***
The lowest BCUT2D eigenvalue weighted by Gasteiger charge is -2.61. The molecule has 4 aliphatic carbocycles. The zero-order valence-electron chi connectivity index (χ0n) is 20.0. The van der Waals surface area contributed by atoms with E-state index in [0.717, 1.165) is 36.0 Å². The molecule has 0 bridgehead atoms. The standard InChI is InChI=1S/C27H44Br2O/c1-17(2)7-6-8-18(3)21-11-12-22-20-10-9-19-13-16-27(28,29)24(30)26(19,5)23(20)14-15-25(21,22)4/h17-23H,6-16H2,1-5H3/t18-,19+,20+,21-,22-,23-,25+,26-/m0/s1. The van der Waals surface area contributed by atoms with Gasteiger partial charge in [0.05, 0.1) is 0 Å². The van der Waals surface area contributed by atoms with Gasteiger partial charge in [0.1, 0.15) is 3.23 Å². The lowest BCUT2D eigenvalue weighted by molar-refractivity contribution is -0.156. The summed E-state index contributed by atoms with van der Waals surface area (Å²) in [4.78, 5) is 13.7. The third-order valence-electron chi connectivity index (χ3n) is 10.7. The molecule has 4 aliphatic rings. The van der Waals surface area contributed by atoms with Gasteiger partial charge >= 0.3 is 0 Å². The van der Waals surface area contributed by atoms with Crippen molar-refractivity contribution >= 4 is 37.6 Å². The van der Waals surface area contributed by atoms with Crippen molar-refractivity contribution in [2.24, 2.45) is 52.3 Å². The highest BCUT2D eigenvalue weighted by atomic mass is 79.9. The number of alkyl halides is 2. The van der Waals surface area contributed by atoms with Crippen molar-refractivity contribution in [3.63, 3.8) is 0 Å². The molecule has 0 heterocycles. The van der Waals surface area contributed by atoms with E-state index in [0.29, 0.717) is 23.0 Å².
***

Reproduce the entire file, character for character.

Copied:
The lowest BCUT2D eigenvalue weighted by Gasteiger charge is -2.61. The molecule has 4 aliphatic carbocycles. The zero-order valence-electron chi connectivity index (χ0n) is 20.0. The van der Waals surface area contributed by atoms with E-state index in [0.717, 1.165) is 36.0 Å². The molecule has 0 bridgehead atoms. The standard InChI is InChI=1S/C27H44Br2O/c1-17(2)7-6-8-18(3)21-11-12-22-20-10-9-19-13-16-27(28,29)24(30)26(19,5)23(20)14-15-25(21,22)4/h17-23H,6-16H2,1-5H3/t18-,19+,20+,21-,22-,23-,25+,26-/m0/s1. The van der Waals surface area contributed by atoms with Gasteiger partial charge in [0.05, 0.1) is 0 Å². The van der Waals surface area contributed by atoms with Gasteiger partial charge in [0.1, 0.15) is 3.23 Å². The lowest BCUT2D eigenvalue weighted by molar-refractivity contribution is -0.156. The summed E-state index contributed by atoms with van der Waals surface area (Å²) in [4.78, 5) is 13.7. The third-order valence-electron chi connectivity index (χ3n) is 10.7. The molecule has 4 aliphatic rings. The van der Waals surface area contributed by atoms with Gasteiger partial charge >= 0.3 is 0 Å². The van der Waals surface area contributed by atoms with Crippen molar-refractivity contribution >= 4 is 37.6 Å². The van der Waals surface area contributed by atoms with Crippen molar-refractivity contribution in [2.24, 2.45) is 52.3 Å². The highest BCUT2D eigenvalue weighted by atomic mass is 79.9. The number of alkyl halides is 2. The van der Waals surface area contributed by atoms with Crippen molar-refractivity contribution in [3.63, 3.8) is 0 Å². The molecule has 0 heterocycles. The van der Waals surface area contributed by atoms with E-state index in [0.29, 0.717) is 23.0 Å².